At the UA, the local branch of Students Against Sweatshops has targeted UA President Peter Likins with protests ranging from dumping Nike sneakers at his office to a 10-day sit-in prompted by the UA's decision to join the Fair Labor Association, which Wilson complains is a "PR front."

"Their purpose is to look like they're monitoring factories so that Nike can get good PR," Wilson complains.

Likins, who declined repeated requests for an interview for this article, remains a supporter of the Fair Labor Association. But to end the sit-in, Likins signed an agreement that unless Nike subcontracted with factories that provide livable wages, the university would cut ties with the corporation. The agreement also insisted on full disclosure of factory locations and unannounced monitoring, as well as stressing the importance of rights for women workers.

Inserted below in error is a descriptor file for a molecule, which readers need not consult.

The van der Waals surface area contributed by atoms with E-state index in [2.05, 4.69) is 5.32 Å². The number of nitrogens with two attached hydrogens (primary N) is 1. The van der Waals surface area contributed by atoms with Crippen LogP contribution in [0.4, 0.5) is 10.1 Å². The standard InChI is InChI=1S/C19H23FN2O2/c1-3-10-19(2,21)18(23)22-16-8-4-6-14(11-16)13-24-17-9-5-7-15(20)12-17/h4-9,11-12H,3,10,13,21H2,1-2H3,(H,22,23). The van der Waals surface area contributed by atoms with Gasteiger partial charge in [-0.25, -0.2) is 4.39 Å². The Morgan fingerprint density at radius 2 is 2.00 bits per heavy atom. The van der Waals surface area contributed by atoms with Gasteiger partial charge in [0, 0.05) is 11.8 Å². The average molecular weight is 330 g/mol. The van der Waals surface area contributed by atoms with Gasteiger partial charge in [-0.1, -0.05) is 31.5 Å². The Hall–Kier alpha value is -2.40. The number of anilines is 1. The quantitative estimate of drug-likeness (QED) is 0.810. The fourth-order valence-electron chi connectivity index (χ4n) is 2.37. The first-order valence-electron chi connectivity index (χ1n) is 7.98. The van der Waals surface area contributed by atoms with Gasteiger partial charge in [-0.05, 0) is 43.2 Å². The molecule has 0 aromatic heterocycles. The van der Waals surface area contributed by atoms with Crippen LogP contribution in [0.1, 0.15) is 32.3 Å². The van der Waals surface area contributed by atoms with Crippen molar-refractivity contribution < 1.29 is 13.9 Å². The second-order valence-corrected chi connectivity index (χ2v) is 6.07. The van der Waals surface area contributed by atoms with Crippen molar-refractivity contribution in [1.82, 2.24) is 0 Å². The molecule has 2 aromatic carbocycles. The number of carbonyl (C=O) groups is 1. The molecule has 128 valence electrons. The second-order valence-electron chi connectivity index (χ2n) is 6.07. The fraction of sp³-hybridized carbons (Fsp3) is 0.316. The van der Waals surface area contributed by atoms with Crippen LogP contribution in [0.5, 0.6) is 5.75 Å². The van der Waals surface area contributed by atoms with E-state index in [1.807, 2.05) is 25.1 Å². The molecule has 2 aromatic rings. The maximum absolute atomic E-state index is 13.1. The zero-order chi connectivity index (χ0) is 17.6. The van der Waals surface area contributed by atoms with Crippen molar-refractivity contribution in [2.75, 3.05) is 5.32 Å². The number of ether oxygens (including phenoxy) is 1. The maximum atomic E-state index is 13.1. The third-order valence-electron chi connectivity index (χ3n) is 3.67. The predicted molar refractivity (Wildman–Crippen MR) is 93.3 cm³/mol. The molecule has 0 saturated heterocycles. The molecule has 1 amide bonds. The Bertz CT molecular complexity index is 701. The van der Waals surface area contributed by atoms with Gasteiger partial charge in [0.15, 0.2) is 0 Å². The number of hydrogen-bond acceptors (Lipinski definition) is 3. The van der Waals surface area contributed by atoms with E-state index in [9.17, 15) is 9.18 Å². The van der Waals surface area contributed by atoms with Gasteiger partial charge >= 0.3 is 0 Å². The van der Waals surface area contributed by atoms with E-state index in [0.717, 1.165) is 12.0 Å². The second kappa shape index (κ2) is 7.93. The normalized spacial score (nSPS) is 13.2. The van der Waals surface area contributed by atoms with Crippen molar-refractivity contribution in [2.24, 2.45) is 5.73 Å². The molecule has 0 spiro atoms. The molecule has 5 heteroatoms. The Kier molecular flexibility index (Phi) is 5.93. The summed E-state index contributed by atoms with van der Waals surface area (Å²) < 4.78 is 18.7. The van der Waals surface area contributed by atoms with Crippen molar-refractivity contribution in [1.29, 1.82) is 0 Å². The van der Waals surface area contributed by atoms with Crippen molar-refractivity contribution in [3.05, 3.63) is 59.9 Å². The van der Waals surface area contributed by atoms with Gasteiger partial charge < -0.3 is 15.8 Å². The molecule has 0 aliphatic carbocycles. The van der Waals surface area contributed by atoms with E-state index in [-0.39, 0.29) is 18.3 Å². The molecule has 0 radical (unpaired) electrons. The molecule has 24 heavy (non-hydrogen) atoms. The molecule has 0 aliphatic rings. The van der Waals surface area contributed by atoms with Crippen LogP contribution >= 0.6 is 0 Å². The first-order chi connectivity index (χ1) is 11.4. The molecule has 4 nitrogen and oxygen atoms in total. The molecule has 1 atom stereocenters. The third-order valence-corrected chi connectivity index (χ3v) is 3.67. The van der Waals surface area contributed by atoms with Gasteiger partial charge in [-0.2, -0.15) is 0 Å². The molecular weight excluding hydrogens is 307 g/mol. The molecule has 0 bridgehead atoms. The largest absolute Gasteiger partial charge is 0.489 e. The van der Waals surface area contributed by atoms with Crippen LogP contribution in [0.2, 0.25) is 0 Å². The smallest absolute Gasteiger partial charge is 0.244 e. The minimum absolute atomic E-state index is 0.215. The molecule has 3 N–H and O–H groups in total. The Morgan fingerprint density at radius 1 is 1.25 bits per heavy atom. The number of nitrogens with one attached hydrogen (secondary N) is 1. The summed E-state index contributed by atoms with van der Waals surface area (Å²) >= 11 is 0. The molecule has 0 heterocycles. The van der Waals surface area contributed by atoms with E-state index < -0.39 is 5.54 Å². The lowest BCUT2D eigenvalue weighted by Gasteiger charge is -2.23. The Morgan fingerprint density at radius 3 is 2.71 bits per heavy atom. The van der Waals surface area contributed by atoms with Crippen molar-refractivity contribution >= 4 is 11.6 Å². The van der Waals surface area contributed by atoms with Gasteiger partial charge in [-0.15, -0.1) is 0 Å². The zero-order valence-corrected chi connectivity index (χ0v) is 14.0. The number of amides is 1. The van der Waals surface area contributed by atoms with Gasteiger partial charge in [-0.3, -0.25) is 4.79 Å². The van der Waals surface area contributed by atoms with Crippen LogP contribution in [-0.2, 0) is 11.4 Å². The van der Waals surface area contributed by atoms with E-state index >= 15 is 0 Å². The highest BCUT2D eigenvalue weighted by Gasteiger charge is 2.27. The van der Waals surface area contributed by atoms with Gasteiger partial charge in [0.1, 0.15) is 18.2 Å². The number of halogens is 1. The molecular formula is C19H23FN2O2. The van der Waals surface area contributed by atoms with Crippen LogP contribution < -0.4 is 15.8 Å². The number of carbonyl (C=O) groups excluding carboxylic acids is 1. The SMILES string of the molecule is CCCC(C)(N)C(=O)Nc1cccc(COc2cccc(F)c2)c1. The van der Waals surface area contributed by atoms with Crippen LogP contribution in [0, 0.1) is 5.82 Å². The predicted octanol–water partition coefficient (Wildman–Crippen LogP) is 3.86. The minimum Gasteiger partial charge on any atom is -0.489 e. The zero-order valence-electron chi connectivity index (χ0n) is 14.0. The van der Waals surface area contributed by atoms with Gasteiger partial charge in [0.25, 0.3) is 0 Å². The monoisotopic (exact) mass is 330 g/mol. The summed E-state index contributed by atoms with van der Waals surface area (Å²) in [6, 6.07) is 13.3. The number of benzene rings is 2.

"Women suffer particularly in these situations," says Wilson. "They get sexual harassment, pregnancy tests, stuff like that."

As part of the agreement, Likins agreed to pull out of the Fair Labor Association if it did not include those four points in its charter.

"The Fair Labor Association didn't even have to implement any of these provisions," says Wilson. "They didn't have to do anything about any one of them; they just had to include language in their charter that said they were going to take care of these things. They had a year and a half to do and they didn't do it."

DESPITE HIS REFUSAL TO withdraw from the Fair Labor Association, Likins did follow a recommendation from students and faculty to join the Worker Rights Consortium, an alternative non-profit monitoring group that's funded primarily through foundation grants and dues from the 75 schools that are members.

Nike CEO Phil Knight takes a dim view of the Worker Rights Consortium; when his alma mater, the University of Oregon, joined the group, he announced he would no longer contribute to the school, which had received $50 million from him in the past.